Fairy Woodland

presented by: Oregon Coast Council for the Arts (OCCA)

Starts:Saturday, August 06, 2016  12:00 PMEnds:Saturday, October 01, 2016  4:00 PM
Cost:

Free

Location:

Newport Visual Arts Center

777 NW Beach Drive
Newport, OR 97365 

Event Description:

The Oregon Coast Council for the Arts welcomes the Lincoln County artist team of John Curtis Crawford and Bridget Wolfe to the Coastal Oregon Visual Artist Showcase at the Newport Visual Arts Center. Their exhibition, “Fairy Woodland,” will feature small, multi-media fairy houses and will be on display from August 5 to October 1. A First Friday opening reception will be held August 5, 5-7pm, at the VAC, with the artists speaking about their work at 6:30pm during the reception.

According to John Curtis Crawford and Bridget Wolfe—caretakers of “The Enchanted World of Fairy Woodland,” located between Newport and Toledo—fairy houses are neither  “made” or “handcrafted.” Rather, each house is “born.” The disparate pieces of each house, such as twigs and branches, stones, sand, shells and sea glass, come together on a bed of sand, from which the house emerges as coherent and unique creation. According to the artists, each Fairy House begins with the discovery of a twig that shouts, “Choose me to be in a Fairy House.” Other raw materials are selected for their personality and energy. Plaster of Paris and hot-melt glue are used to build walls and keep the various architectural elements together to last outdoors, through even the hardest of Oregon Coast winters. Once built and installed, fairy houses act like a radio tuner, transmitting the voices, visions and vicissitudes of fairies themselves.

“There are a lot of people who buy Fairy Houses and are charmed by them but who don’t believe in fairies,” says John Curtis Crawford. “To them it is a pleasurable fantasy or a fun thing to engage their children’s imaginations. But whether they know it or not, the fairy houses have the capacity to take them to a place of real mysticism in which, over time, unusual things happen and they are gently led by a fairy’s childlike hand.”

Over the years, John Curtis Crawford and Bridget Wolfe have developed over 1,300 fairy houses. Crawford does the home building itself, while Wolfe interprets the materials and writes the stories generated for each house. They regularly hear back from customers from around the world who tell how the houses have drawn fairies and inspiration to their homes and gardens.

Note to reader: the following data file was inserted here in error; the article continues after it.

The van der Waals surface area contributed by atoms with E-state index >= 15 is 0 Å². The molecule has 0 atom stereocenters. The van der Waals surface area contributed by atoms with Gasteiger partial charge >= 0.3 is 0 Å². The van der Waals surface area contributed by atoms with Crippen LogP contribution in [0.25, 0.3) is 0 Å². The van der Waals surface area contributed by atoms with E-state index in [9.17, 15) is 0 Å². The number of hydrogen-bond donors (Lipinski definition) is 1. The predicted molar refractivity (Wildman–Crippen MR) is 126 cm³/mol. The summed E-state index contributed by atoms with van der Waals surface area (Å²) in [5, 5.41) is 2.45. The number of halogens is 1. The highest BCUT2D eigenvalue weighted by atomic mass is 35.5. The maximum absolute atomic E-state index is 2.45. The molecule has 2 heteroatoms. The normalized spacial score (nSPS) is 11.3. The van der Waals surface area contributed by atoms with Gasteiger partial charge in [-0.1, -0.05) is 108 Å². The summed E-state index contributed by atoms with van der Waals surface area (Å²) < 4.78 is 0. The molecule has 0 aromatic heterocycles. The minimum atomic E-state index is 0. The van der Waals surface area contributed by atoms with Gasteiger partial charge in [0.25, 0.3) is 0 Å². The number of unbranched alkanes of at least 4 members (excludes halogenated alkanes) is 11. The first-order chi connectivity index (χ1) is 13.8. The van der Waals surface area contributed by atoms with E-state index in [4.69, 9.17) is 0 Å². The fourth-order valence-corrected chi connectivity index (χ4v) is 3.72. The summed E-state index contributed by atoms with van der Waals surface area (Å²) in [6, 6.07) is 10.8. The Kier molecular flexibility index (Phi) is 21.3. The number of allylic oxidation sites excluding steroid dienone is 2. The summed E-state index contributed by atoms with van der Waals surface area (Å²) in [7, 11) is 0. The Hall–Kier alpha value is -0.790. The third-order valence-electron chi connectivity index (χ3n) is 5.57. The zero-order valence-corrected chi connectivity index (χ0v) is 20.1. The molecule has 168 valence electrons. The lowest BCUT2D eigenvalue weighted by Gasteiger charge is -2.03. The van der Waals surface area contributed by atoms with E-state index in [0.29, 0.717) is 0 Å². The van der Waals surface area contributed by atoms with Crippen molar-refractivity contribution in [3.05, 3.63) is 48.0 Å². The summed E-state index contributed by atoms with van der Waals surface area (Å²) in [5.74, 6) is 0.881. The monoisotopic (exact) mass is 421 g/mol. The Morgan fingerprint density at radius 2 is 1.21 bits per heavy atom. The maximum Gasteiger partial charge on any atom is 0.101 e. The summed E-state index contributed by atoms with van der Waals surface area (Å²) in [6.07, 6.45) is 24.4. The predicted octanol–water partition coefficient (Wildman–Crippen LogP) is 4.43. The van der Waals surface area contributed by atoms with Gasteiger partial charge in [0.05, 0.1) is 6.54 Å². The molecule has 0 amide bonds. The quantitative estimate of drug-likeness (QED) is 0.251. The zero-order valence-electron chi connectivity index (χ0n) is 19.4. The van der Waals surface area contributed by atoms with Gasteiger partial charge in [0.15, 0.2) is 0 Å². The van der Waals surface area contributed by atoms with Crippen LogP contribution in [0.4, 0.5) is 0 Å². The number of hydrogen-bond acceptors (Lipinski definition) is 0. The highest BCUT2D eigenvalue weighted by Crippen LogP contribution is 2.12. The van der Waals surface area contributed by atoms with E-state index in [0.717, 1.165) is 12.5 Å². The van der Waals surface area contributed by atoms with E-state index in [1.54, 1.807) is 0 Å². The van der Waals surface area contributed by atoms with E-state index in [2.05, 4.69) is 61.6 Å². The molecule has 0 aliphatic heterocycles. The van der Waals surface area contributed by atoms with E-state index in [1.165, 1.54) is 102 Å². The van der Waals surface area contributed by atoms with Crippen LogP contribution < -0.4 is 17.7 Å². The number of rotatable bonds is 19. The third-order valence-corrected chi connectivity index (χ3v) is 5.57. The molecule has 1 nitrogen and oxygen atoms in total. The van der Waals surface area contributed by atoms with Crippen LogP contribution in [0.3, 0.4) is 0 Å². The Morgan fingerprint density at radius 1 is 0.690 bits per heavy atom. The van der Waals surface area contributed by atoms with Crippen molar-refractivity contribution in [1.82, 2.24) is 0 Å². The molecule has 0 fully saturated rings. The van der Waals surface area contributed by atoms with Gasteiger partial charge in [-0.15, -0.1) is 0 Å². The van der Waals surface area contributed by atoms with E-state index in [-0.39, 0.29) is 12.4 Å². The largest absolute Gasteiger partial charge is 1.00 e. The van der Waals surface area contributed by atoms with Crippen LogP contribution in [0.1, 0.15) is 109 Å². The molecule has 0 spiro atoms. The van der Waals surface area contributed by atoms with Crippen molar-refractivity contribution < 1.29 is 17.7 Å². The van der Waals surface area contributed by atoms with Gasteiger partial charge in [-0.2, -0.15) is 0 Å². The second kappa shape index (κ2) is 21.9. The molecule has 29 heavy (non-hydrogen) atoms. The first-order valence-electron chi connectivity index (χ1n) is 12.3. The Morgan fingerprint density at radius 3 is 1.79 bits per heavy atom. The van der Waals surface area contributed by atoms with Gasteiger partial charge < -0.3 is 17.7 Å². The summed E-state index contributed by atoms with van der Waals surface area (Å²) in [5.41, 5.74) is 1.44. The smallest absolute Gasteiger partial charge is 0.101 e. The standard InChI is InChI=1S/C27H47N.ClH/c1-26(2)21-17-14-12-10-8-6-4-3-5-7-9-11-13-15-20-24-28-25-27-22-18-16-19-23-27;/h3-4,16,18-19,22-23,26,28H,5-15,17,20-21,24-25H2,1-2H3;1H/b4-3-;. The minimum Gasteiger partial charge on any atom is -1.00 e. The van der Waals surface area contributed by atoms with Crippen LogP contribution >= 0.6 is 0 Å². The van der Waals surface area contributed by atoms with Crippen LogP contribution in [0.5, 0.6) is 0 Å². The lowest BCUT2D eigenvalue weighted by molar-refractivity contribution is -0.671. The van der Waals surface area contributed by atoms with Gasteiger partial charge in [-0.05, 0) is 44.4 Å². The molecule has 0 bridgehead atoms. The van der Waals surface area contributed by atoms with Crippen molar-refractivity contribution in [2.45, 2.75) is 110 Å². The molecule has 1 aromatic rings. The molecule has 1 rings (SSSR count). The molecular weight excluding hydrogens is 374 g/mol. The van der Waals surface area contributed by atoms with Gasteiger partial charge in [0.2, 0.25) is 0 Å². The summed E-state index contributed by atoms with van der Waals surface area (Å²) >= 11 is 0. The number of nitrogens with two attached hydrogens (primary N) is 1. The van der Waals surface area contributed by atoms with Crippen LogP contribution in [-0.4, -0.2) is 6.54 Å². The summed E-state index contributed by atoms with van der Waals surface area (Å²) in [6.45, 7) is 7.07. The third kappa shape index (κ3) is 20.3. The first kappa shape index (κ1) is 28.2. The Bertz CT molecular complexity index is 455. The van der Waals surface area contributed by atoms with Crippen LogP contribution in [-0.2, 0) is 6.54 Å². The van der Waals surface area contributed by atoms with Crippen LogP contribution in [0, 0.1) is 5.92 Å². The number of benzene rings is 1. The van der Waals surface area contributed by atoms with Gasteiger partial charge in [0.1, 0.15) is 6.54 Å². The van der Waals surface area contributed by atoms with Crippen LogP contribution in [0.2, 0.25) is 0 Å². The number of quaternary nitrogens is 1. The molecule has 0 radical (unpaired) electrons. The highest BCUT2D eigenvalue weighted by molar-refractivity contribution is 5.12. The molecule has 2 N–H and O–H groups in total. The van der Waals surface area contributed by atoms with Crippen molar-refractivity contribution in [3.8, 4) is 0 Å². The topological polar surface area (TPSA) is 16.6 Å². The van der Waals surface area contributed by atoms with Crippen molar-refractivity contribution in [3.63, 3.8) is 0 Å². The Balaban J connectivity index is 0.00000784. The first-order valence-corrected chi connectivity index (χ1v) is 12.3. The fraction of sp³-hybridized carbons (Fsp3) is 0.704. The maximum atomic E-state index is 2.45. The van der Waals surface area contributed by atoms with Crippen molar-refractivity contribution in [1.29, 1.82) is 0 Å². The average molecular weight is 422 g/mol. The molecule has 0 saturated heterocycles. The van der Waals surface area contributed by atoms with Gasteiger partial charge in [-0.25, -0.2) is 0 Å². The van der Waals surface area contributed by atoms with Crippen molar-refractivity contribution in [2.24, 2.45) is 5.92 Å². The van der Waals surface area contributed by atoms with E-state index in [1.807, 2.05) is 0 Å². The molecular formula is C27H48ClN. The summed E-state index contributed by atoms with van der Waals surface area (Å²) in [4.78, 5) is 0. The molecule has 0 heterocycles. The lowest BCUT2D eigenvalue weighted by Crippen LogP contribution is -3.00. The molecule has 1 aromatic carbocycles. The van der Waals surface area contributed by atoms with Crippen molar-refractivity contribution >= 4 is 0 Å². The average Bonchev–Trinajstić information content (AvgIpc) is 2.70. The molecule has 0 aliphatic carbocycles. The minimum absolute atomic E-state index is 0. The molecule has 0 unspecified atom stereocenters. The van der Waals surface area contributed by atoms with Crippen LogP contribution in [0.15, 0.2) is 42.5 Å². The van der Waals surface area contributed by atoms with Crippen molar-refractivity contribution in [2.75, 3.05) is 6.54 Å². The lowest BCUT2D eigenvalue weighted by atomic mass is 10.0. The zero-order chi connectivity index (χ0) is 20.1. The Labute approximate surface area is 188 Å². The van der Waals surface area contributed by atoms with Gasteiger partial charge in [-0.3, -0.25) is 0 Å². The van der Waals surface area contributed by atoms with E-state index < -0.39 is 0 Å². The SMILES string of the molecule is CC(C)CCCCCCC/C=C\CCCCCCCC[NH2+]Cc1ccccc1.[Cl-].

“Part of how I arrived at building fairy houses was through what I know of masks,” Crawford says. “The Northwest coast Indians, as well as numerous other tribal people throughout the world, composed the design of a mask to carry the spirit energy of the creature they would like to become. Their attempt is not to look like a particular creature but to energetically become that creature.”

The campus known as Fairy Woodland sits on 22 acres of Douglas fir and meadows, and, according to the proprietors, the entirety of the unincorporated land along Yaquina Bay is inhabited by fairies. “We’re in the netherworlds,” Wolfe says.

Crawford and Wolfe set up their current Fairy Woodland in 2002, after moving to Oregon from the Sherman Oaks region in Los Angeles. Crawford began his career as a puppeteer at the age of 12 and has been working in the arts and entertainment industry for most of his life. He has designed and constructed magical creatures and miniature habitats for stage, television and feature motion pictures Crawford’s credits include creating characters for Jim Henson’s Muppets and various industry awards, including one from the Cannes Film Festival for Special Effects.

Bridget Wolfe is a teacher, writer, storyteller, personal coach and guide. She has taught and run groups in Shamanism in the United States, England and Ireland. She holds MA degrees in English and clinical psychology and is a licensed marriage and family therapist.

“These fairy houses are all about hospitality,” says John Curtis Crawford. “Before we can extend hospitality to another, we have to know that the other exists and there is a real possibility that they might come by to visit.”

Speaking of hospitality, Fairy Woodland is open to non-fairy visitors as well. Connect with the artist team of John Curtis Crawford and Bridget Wolfe via their website to schedule a tour. Four-day workshops, during which participants construct fairy houses, are also scheduled for July 21-24 and October 13-16 (Oregon), and September 2-5 (Ashville, NC).

The COVAS Showcase is open Tuesday-Saturday, noon-4:00pm.

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